Only One in 10 People in the US Still Supports Marijuana Prohibition

    Nine in 10 people surveyed in the United States say marijuana should be legal for adult use or medical purposes, a new Pew Research Center poll finds. And most agree that legalization bolsters local economies and makes the criminal-legal system fairer.

    The report, released on March 26, found that 88 percent of respondents back legalization in some form, including a 57 percent majority who say it should be accessible for medical and adult use. Just 11 percent said cannabis should be prohibited altogether.

    There were several common themes in terms of demographic breakdowns. Democrats were more likely to support complete legalization (72 percent), compared to 42 percent of Republicans. However, 82 percent of Republicans and 94 percent of Democrats back legalization for at least medical purposes.

    “There continue to be ideological differences within each party,” the research firm said, noting that moderate- and liberal-leaning GOP identifiers are significantly more likely to support complete legalization (57 percent), versus conservative Republicans (34 percent).

    Pew also asked respondents about their views on the societal impacts of adult-use legalization, and the results showed that a majority (52 percent) feels the reform is “good” for local economies. A 42-percent plurality additionally agreed that legalization would make the criminal-legal system “more fair.”

    There were larger divides on how legalization affects the use of other drugs.

    There were larger divides on how legalization affects the use of other drugs (i.e. the debunked “gateway drug” effect) and community safety.

    Twenty-seven percent of respondents said that marijuana legalization “decreases” the use of other drugs such as heroin and fentanyl, while 29 percent said it “increases” such use. A plurality (42 percent) said it has “no impact.”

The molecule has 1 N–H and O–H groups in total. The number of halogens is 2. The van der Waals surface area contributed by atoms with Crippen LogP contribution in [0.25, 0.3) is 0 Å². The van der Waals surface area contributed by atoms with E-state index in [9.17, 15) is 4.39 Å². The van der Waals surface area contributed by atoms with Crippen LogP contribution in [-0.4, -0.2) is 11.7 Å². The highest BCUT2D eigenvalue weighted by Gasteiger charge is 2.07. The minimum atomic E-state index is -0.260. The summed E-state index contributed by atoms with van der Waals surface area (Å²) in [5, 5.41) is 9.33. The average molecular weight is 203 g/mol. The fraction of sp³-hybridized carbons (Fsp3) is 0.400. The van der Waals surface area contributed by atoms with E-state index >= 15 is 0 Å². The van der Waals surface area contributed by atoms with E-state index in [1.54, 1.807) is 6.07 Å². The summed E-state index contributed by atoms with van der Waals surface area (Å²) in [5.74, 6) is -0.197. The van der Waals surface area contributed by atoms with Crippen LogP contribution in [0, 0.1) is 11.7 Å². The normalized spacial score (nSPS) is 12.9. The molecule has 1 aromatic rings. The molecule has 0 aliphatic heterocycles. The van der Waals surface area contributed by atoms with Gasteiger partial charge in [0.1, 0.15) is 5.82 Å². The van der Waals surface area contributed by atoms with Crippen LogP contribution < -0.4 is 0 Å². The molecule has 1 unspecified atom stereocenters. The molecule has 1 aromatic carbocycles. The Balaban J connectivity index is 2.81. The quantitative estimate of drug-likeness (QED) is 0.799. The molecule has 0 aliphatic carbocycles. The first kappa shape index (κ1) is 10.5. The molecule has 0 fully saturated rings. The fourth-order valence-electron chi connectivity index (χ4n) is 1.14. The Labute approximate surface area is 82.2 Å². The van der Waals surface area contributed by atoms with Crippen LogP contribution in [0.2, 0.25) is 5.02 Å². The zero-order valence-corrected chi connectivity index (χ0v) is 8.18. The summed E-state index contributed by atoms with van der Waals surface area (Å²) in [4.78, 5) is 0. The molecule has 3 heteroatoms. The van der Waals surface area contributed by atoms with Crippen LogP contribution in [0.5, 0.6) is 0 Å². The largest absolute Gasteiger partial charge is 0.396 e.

More people said that legalization causes communities to be less safe (34 percent), compared to those who said the reform improves community safety (21 percent).  A plurality (44 percent) said it has “no impact.”

    “Sizable age and partisan differences persist on the issue of marijuana legalization though small shares of adults across demographic groups are completely opposed to it,” Pew said. “Older adults are far less likely than younger adults to favor marijuana legalization.”

    “This is particularly the case among adults ages 75 and older,” the report continued. Thirty-one percent were in favor of both medical and adult-use legalization. “By comparison, half of adults between the ages of 65 and 74 say marijuana should be legal … and larger shares in younger age groups say the same.”



    Overall, this is the latest in a series of polls over recent years showing majority support for ending marijuana prohibition.

    For example, a Gallup poll from November 2023 found that support for marijuana legalization has reached a new record high nationally, with seven in 10 respondents—including a sizable majority of Republicans, Democrats and independents—now backing an end to prohibition.

    Another survey released in March found that a strong majority of voters in three states—including more than 60 percent of Republicans—support congressional legislation to protect states’ rights to set their own marijuana laws.

    “There’s no ‘buyer’s remorse’ among the public when it comes to legalizing cannabis,” NORML Deputy Director Paul Armentano said in statement about the new Pew poll. “As more states have adopted legalization, public support for this policy has risen dramatically. That’s because these policies are largely working as intended and because voters prefer legalization and regulation over the failed policy of cannabis prohibition. Elected officials who refuse to take action to end cannabis criminalization do so at their own political peril.”

    Pew also released a separate report in February that found eight in 10 respondents now live in a county with at least one marijuana dispensary. The analysis also shows that high concentrations of retailers often “cluster” near borders abutting other states that have “less permissive cannabis laws”—indicating that there’s a large market of people who live in still-criminalized jurisdictions who cross state lines to purchase regulated products.



    Image via

    This story was originally published by Marijuana Moment, which tracks the politics and policy of cannabis and drugs. Follow Marijuana Moment on Twitter and Facebook, and sign up for its newsletter.

    • Kyle is Marijuana Moment‘s Los Angeles-based associate editor. His work has also appeared in High Times, VICE and attn.

    • Show Comments